On Parenting: Getting Kids to Eat Their Vegetables

Two new books advise disguising the offending tastes, but the better idea is to just keep offering.

FE_PR_071203health_veggies.jpg
By SHARE

Want your kids to eat their veggies? Start putting vegetables on the plate when they're tiny babies, and don't take a wrinkled nose to mean "no."

That's the advice of Julie Mennella, a biopsychologist at the Monell Chemical Senses Center in Philadelphia. For years, she's been studying babies and mothers to find out why people like the foods they do. In her most recent work, she had 45 mothers spoon-feed their babies pureed green beans once daily. Half the group also offered the child pureed peaches afterward. At first, the babies offered peaches ate more peaches than green beans; not surprising, since babies prefer sweet tastes. But after eight days, both groups were eating green beans, and the babies increased their consumption of green beans threefold, even the ones who didn't get a sweet dessert. They ate the vegetable even though they raised their eyebrows and used other expressions that usually signal "no." "They'll wrinkle their noses," Mennella says, "but they still continue to eat."

This is good news for parents wondering how on earth to get children to eat healthful foods. There's abundant evidence with older children that new foods have to be presented eight to 10 times before kids will accept them. This study, published in the December Pediatrics, extends that concept down into a child's very first experience with solid food. Indeed, Mennella has found that food preferences start even before birth. In earlier research, she asked pregnant women to drink carrot juice in the third trimester of pregnancy; the babies later favored cereal made with carrot juice, as did babies whose mothers drank carrot juice while breastfeeding. The children had been exposed to the carrot flavor as it was passed through breast milk and amniotic fluid. "It's really a fundamental feature of all mammals," Mennella says. "It's the first way we learn about foods and flavors." In other words, children learn to eat what parents eat, whether they're exposed in the womb or watch Mom and Dad at the dinner table.

It's no surprise that children don't crave kale. Humans are born with an aversion to bitter tastes, which is probably an evolutionary adaptation to avoid poisonous plants. We also relish fat and sugar, because they're the most concentrated sources of energy in a world where, until very recently, hunger and famine were threats to almost everyone. Now, alas, it's easy to supersize the fat and carbs and still hard to choose celery over cookies. Most children rank a Chicken McNugget way higher on the "yum" scale than a carrot. A recent survey found that 75 percent of preschoolers weren't eating the recommended two servings a day of fruits and vegetables; much of what they were taking in was juice. As a result, many of the children were deficient in basic vitamins like A and C. A 2004 study found that 25 percent of toddlers didn't eat even one vegetable on any given day. Schools have lately tried to do a better job of encouraging healthful choices, by putting water in vending machines and fresh fruit in the lunch line. This week, Congress is considering a federal ban on the sale of candy, sodas, and salty fatty food in school vending machines and cafeterias.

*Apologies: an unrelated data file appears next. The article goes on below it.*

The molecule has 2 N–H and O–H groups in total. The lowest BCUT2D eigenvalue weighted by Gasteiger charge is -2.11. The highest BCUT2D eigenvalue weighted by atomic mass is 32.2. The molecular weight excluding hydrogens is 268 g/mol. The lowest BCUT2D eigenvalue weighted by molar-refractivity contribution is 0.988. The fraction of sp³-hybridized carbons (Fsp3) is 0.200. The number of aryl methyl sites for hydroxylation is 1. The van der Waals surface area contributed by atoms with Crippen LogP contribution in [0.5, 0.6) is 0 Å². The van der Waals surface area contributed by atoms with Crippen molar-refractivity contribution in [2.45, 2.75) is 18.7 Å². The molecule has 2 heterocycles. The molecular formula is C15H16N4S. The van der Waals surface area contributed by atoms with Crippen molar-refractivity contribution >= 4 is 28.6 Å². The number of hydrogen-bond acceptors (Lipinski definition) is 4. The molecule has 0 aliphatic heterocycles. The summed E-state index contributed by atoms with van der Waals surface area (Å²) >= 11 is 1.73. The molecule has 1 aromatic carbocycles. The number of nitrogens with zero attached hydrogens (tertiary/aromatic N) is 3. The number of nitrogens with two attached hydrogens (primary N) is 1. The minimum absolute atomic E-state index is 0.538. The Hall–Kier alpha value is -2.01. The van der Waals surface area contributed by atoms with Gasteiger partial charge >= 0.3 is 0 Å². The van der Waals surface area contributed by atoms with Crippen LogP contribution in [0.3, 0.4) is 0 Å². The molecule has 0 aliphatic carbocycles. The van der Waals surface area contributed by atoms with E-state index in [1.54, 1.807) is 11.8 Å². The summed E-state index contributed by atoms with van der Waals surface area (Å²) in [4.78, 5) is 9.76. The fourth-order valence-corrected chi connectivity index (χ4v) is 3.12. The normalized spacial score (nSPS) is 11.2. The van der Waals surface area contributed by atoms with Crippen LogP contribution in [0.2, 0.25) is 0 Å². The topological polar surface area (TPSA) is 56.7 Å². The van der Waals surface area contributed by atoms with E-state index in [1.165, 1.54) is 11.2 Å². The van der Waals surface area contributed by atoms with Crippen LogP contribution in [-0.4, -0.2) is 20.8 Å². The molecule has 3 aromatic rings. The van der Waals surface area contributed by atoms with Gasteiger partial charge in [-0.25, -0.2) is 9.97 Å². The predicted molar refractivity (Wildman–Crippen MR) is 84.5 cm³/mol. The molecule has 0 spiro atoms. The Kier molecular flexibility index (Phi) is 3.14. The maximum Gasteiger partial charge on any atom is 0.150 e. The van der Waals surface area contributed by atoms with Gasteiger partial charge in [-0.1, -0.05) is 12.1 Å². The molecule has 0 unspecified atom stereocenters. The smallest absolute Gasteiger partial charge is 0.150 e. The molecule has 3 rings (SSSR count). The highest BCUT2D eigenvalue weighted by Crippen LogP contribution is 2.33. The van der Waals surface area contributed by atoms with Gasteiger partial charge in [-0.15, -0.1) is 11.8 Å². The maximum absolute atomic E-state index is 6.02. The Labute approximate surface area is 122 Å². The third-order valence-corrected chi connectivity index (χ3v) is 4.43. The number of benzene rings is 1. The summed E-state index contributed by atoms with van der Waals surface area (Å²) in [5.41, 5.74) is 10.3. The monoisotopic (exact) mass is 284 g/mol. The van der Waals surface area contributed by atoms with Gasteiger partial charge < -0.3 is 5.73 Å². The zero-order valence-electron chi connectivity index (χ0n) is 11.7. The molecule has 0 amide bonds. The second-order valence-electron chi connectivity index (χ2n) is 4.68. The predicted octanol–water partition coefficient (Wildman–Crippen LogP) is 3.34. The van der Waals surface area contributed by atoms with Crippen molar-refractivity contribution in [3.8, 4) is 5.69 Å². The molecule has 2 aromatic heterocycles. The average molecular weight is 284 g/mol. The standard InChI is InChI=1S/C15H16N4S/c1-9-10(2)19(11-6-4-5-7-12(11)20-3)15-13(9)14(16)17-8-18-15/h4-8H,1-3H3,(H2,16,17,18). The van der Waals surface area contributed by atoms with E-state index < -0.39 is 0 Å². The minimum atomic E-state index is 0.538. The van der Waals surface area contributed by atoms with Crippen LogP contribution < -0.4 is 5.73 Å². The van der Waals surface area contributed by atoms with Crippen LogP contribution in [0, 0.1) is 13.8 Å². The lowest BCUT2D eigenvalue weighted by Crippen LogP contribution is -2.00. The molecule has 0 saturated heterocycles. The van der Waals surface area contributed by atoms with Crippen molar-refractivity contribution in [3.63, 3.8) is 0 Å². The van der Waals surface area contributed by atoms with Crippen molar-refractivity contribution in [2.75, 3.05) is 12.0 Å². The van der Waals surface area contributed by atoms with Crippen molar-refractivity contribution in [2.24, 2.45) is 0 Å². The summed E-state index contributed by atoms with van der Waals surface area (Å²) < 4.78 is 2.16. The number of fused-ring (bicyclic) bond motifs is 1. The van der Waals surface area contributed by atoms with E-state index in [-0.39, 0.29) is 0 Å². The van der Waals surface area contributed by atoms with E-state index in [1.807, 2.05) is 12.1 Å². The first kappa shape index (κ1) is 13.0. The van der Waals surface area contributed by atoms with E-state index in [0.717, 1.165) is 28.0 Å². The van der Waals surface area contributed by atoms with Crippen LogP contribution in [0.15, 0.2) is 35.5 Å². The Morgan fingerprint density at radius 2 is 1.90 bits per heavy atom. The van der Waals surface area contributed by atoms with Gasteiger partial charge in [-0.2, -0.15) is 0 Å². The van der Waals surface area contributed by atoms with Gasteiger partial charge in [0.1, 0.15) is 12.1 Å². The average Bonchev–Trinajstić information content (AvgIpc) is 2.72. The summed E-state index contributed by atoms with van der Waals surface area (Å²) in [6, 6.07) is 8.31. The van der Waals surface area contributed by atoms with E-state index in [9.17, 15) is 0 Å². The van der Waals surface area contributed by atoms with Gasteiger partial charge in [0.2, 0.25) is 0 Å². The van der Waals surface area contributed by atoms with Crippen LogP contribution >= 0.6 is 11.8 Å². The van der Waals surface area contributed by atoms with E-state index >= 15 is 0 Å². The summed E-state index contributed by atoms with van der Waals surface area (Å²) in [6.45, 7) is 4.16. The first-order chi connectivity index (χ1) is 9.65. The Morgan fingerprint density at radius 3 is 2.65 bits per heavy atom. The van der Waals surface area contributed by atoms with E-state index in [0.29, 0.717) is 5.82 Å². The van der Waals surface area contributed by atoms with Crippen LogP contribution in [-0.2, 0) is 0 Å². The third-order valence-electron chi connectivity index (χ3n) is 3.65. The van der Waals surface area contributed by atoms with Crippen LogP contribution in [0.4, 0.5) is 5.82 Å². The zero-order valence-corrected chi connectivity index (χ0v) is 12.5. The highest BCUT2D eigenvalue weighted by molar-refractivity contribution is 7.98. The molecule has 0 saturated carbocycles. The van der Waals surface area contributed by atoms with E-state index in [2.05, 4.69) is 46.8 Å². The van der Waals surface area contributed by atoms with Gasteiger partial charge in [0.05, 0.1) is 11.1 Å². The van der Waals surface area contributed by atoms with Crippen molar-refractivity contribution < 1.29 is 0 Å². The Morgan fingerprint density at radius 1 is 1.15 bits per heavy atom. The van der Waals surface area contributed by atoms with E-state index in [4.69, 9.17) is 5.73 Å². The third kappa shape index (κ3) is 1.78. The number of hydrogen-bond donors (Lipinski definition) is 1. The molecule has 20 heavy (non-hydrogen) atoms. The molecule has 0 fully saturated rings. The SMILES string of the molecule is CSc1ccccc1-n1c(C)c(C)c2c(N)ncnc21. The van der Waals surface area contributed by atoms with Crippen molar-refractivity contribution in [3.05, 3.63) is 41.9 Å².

The eat-your-veggies war has escalated recently, fueled by two new books that encourage parents to sneak vegetables into treats like brownies and chocolate pudding. Deceptively Delicious by Jessica Seinfeld (wife of the comedian Jerry) and The Sneaky Chef by Missy Lapine have evoked howls from chefs and nutritionists for suggesting that slipping pureed cauliflower into macaroni and cheese (or mashed sweet potatoes into hot cocoa!) is a good idea. There are two big problems here. One, this sends kids the message that brownies are sustenance, not an occasional treat. And two, it never gives children the chance to learn to appreciate vegetables for their own merits.

That last point makes Mennella ballistic. "You can't mask the flavor if the goal is to get kids to eat fruits and vegetables," she says. Plus, by not being shown the pleasures of eating produce, children miss out on one of life's delights. Who wouldn't want to swoon over artichoke hearts or savor a sun-ripened fig? All the research points to this common-sense realization: the earlier and broader a child's experience with a wide variety of foods, the healthier the diet. (A new book, Food Fights: Winning the Nutritional Challenges of Parenthood Armed With Insight, Humor and a Bottle of Ketchup by pediatricians Laura A. Jana and Jennifer Shu, offers practical strategies, such as asking children to take a "no thank you" bite of new foods.) Children like what they know, and they eat what they like. Mennella's advice: "Offer the fruit and vegetables you enjoy. The baby's going to eat them, too."